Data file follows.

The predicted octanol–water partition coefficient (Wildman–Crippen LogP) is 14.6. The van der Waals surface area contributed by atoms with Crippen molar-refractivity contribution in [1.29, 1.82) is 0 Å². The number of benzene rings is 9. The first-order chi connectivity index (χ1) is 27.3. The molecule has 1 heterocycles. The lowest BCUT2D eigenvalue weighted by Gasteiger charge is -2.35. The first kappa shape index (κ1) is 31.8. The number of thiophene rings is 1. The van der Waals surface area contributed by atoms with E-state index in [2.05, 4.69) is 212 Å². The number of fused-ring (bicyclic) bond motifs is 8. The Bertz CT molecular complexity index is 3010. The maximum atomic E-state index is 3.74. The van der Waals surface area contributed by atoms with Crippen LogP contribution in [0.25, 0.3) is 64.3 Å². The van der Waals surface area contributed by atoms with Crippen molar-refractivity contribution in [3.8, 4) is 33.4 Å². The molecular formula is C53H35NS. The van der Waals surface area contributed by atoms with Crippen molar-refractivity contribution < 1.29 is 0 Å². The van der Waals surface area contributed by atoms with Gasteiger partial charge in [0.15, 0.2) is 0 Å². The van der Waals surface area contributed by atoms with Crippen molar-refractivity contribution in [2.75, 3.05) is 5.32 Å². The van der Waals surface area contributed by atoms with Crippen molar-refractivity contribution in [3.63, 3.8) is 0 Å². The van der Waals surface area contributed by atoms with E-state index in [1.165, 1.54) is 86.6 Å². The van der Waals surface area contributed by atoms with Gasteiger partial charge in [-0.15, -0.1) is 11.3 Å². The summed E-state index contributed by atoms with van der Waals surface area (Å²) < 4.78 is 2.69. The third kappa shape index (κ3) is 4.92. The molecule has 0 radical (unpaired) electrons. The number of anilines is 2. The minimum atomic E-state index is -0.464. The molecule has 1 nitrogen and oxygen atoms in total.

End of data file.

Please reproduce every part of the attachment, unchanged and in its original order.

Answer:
The predicted octanol–water partition coefficient (Wildman–Crippen LogP) is 14.6. The van der Waals surface area contributed by atoms with Crippen molar-refractivity contribution in [1.29, 1.82) is 0 Å². The number of benzene rings is 9. The first-order chi connectivity index (χ1) is 27.3. The molecule has 1 heterocycles. The lowest BCUT2D eigenvalue weighted by Gasteiger charge is -2.35. The first kappa shape index (κ1) is 31.8. The number of thiophene rings is 1. The van der Waals surface area contributed by atoms with E-state index in [2.05, 4.69) is 212 Å². The number of fused-ring (bicyclic) bond motifs is 8. The Bertz CT molecular complexity index is 3010. The maximum atomic E-state index is 3.74. The van der Waals surface area contributed by atoms with Crippen LogP contribution in [0.25, 0.3) is 64.3 Å². The van der Waals surface area contributed by atoms with Crippen molar-refractivity contribution in [3.8, 4) is 33.4 Å². The molecular formula is C53H35NS. The van der Waals surface area contributed by atoms with Crippen molar-refractivity contribution < 1.29 is 0 Å². The van der Waals surface area contributed by atoms with Gasteiger partial charge in [0.15, 0.2) is 0 Å². The van der Waals surface area contributed by atoms with Crippen molar-refractivity contribution in [2.75, 3.05) is 5.32 Å². The van der Waals surface area contributed by atoms with Crippen molar-refractivity contribution in [3.63, 3.8) is 0 Å². The van der Waals surface area contributed by atoms with E-state index in [1.165, 1.54) is 86.6 Å². The van der Waals surface area contributed by atoms with Gasteiger partial charge in [-0.15, -0.1) is 11.3 Å². The summed E-state index contributed by atoms with van der Waals surface area (Å²) < 4.78 is 2.69. The third kappa shape index (κ3) is 4.92. The molecule has 0 radical (unpaired) electrons. The number of anilines is 2. The minimum atomic E-state index is -0.464. The molecule has 1 nitrogen and oxygen atoms in total.